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No Criminality Yet Uncovered In Suicide Of Jamey Rodemeyer

It may be nearly impossible to prove that there was any pattern of or criminality in the bullying related suicide of Jamey Rodemeyer. The Williamsville School District appears to have just one documented case of bullying involving Jamey, and that one occurred when he was at Heim Middle School. This does not mean that he was not bullied at other times.

Buffalo News reports that:

He may have been referring to an incident that Jamey himself recounted in a separate YouTube video six months ago when he was an eighth-grader.

Describing himself as “14 and gay,” Jamey said his class participated in an activity in which students offered their opinions in response to various questions.

In one instance, the question was, “Should gay marriage be legal in all 50 states?”

“A kid was making fun of me because I was gay,” Jamey said. “I didn’t really care. He called me disgusting because being gay is disgusting.”

Jamey recalled that the student teacher who was leading the class took action, called the guidance office, and the vice principal. That student got detention, and Jamey went on to defend same-sex marriage in his class. However, he left the room in tears a bit later. He stated “I kind of got upset because of the lives that have been lost because of gay bullying, and I ran out of the room crying.” He finished that video by thanking Lady Gaga, his idol, and referring to her song “Born This Way”. He stated “Lady Gaga, I want to make a difference. You are the reason why I am alive. You’re the reason why I was born. I was born this way.”

The reports of bullying may not have been made. What is more, Jamey lived much of his life online, and it is because of that reason the Amherst police have given Jamey’s computer and cellphone to the Erie County Regional Computer Forensic Laboratory to see if they could find what a paper trail has not produced- evidence of a pattern of bullying that could warrant charges of aggravated harassment and hate crimes.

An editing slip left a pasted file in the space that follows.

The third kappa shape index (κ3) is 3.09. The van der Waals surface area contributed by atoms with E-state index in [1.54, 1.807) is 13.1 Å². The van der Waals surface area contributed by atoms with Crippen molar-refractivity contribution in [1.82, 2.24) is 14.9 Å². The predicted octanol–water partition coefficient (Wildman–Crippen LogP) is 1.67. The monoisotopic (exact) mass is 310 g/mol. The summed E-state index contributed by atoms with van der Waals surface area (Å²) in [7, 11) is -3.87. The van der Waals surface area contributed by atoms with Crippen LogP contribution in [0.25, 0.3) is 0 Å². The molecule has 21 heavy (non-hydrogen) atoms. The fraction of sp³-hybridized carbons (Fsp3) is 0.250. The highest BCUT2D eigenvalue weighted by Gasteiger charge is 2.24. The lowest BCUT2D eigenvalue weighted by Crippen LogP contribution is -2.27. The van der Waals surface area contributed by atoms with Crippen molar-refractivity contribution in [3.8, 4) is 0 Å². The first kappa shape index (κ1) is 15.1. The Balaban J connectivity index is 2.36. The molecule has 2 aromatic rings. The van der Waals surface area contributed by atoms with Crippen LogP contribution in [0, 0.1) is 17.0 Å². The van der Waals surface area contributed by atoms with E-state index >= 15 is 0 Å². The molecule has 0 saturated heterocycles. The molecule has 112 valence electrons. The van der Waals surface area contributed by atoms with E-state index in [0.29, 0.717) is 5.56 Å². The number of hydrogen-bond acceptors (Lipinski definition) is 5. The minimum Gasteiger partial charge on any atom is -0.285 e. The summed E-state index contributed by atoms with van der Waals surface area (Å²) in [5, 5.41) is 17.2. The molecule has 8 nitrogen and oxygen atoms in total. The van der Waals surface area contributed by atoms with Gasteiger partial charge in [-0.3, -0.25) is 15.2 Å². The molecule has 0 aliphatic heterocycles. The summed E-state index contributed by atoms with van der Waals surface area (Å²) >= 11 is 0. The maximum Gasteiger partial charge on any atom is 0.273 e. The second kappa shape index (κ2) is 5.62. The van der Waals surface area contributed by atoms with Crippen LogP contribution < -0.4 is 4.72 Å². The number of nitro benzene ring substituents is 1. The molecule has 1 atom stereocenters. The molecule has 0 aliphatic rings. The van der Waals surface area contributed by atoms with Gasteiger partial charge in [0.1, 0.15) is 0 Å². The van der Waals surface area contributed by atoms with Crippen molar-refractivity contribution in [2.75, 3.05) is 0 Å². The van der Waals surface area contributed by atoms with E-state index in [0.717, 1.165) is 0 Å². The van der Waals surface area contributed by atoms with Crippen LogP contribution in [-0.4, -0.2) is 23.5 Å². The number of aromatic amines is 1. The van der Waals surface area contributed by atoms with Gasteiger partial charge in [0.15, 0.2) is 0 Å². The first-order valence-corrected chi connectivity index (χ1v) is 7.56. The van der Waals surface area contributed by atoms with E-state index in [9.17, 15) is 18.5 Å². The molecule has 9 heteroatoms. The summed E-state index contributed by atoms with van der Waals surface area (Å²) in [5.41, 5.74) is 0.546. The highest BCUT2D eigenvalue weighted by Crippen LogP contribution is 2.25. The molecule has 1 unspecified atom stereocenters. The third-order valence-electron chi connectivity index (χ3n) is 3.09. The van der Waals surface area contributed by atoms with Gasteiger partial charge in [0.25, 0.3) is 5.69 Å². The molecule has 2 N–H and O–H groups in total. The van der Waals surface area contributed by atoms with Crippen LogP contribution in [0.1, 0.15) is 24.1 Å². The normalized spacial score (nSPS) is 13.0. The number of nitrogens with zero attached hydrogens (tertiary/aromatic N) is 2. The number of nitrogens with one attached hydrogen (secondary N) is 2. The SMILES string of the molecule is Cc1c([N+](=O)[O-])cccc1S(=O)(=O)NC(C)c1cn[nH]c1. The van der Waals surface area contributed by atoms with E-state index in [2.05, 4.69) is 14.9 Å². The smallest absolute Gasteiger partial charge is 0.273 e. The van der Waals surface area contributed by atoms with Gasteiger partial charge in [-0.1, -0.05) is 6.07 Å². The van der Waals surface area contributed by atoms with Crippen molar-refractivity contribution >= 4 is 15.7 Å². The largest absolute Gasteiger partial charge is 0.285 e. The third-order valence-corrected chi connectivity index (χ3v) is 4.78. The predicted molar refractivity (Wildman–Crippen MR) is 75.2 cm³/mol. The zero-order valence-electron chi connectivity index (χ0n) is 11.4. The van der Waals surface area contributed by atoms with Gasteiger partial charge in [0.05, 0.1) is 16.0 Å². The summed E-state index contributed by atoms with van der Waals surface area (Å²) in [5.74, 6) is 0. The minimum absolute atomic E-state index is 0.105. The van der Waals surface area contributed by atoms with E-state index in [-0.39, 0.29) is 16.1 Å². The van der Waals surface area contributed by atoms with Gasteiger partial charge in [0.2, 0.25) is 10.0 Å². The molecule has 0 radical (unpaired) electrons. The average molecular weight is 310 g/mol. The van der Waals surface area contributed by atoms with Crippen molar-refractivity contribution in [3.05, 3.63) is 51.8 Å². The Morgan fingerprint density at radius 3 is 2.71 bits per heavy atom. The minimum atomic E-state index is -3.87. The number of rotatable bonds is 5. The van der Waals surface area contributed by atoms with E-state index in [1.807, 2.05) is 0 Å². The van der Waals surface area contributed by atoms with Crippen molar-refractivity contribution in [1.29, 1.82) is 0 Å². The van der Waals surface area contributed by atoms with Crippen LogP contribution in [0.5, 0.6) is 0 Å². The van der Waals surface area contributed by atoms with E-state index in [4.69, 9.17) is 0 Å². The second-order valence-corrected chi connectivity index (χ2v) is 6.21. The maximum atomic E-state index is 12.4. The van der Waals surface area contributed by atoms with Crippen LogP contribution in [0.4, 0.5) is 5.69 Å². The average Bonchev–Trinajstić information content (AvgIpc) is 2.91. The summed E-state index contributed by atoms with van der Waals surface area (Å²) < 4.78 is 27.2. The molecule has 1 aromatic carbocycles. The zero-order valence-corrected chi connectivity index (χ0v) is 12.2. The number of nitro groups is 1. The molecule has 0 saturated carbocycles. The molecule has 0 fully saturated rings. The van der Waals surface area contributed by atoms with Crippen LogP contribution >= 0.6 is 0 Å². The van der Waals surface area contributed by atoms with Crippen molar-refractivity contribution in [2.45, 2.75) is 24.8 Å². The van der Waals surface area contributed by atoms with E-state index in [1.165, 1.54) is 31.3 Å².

Still, the bullying directed towards his sixteen-year-old sister Alyssa has been determined to not have risen to the level of criminality. The district is still investigating the incident, however.

Amherst Police Chief John C. Askey noted that single incidents at school or online may not actually rise to the level of unlawful behavior, investigators want to see whether or not there was a pattern of conduct online or at the school or both that could lead to criminal charges. The evidence from the electronic devices that belonged to Jamey could help determine that. Askey did note that hateful comments on his online accounts because to appear soon after Jamey declared that he was gay in late 2010. According to Askey “We’re looking at less than a half-dozen people over the psan of his time at Heim and North High School.”

The Buffalo News also reported:

Most recently, Alyssa and others at Williamsville North reported that at a homecoming dance Sept. 22, a juvenile student in a small group of other students stated that she was glad Jamey was dead, touching off a brief altercation in the school parking lot.

Police said that while there’s credible evidence that the incident occurred, the statement was not made in a direct confrontation with Alyssa and could not be considered a crime. School officials previously said a student has been suspended in connection with the incident.

“The comments were inappropriate and vile, and are certainly relevant to the larger investigation of incidents involving Jamey,” Askey said.

Police are also looking into an unreported and unconfirmed report of bullying whereby Jamey had a plate of brownies spat upon and given to him in the school cafeteria last month. The report came from Jamey’s own report of it to himself and it does not appear that he informed anyone else. Askey stated “We can’t say that those brownies were spit on, or that anything unlawful happened.”

Askey also reported that Jamey took to the online world to try and find support, but this also opened him up to a lot more hateful comments. Askey stated “Acts motivated by hate deserve extra attention from the police.” The police are saying that they hope to have some preliminary information on the case within a week or so. Askey also reported that the Rodemeyer family has been very understanding about their efforts. He stated “I know the public wants — and the Rodemeyer family wants — this done right. They want us to do this correctly, not quickly.”



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